As a professional matchmaker for eLove dating service, Brenan McGarrigle says she has helped facilitate more than 600 marriages in 29 years on the job.
Located in Norwell, eLove, formerly The Right One and Together Dating, has online registration, followed by a detailed questionnaire and one-on-one consulting, in which “relationship coaches” such as McGarrigle interview singles for likes, dislikes, hobbies, and values. Members pay a fee of $3,000 and up to join.
Like many dating services, eLove has received negative reviews for its business practices, such as soliciting new members but failing to find any suitable matches for them. McGarrigle, 52, responds that many singles want to blame bad luck in dating on anyone but themselves.
“This isn’t like ordering fast food, where you meet your soul mate after the first or second date,” she said.
How did you get into matchmaking?
I earned my degree in counseling and interviewed for social work jobs, but this just didn’t interest me. I saw a newspaper ad for this position and discovered I really enjoyed helping people break negative relationship patterns and setting them up for success.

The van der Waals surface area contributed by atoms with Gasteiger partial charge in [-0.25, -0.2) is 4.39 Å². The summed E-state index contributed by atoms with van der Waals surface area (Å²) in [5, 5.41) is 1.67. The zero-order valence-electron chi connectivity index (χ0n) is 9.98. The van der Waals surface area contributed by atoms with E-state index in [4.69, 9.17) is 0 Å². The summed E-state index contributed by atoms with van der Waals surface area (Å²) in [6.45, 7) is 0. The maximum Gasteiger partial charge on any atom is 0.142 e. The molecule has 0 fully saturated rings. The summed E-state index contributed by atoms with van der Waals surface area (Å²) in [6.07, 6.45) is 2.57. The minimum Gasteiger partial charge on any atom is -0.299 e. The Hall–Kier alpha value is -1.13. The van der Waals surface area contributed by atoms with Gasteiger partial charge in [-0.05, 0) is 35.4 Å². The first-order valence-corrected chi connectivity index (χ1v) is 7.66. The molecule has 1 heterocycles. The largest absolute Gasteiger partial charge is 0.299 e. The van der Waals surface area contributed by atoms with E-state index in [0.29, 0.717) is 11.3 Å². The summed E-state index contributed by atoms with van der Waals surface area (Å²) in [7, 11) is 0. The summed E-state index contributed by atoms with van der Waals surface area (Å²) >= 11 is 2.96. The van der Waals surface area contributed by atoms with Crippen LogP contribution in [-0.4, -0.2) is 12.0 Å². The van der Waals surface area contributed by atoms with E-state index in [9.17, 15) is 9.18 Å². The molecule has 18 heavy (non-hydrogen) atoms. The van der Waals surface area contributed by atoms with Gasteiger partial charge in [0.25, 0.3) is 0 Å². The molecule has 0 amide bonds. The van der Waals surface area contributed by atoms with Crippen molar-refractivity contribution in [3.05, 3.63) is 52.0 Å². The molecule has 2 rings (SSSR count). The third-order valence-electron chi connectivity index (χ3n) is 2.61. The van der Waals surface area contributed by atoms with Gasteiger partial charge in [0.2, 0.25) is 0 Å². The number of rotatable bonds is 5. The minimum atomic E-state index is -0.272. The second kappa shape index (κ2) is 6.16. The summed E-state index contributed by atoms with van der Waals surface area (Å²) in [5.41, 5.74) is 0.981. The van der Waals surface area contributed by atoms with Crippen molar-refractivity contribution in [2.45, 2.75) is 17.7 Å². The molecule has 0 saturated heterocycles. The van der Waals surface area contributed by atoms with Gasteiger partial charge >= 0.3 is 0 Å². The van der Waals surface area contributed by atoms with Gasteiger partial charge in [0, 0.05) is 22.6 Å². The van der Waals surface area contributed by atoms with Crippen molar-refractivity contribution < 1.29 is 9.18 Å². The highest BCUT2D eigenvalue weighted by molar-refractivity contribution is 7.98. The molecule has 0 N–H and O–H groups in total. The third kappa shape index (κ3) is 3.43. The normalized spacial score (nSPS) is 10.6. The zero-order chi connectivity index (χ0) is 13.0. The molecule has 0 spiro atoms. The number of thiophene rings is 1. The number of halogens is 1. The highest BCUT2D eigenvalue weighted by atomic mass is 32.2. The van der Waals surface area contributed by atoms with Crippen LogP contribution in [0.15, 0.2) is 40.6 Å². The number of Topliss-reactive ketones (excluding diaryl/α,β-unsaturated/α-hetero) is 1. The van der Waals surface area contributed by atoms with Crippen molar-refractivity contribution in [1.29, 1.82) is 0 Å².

How do you know if a match will be suitable?
We start with extensive attitude profiling and tests that ask about self-image, conformity, sexual attitudes, and religion, as well as height, weight, education, and income. I place more importance on what is underneath, whether it’s a strong work ethic or sense of humor.
How have online services changed the dating landscape?
If you wanted, you could go out on three dates a night, starting with a drink with a man or woman, then an appetizer with someone else, and wind up with dinner. It’s more about quantity than quality. My sister recently met someone online, but it took five years and 100 bad dates.
What’s an example of a successful match?
A woman from the South Shore, a widow in her early 70s, finally met someone a couple months ago. He was a widower from Rhode Island. He had started saying, “I had the love of my life, and she died, and I just can’t replace her.” But they decided to meet, and now they’re in a serious relationship.
How do you tactfully give advice if someone has bad breath or some other turnoff?
I give them a little sticky note and tell them to put it on their mirror. It’s meant to be a kind but joking nudge in the right direction. I might write, “Get a haircut that makes you look like you live in this century.”
How did you meet your husband?
We met at a bar. I didn’t know he was “the one” and didn’t even like him until the third date. I have been happily married for 23 years.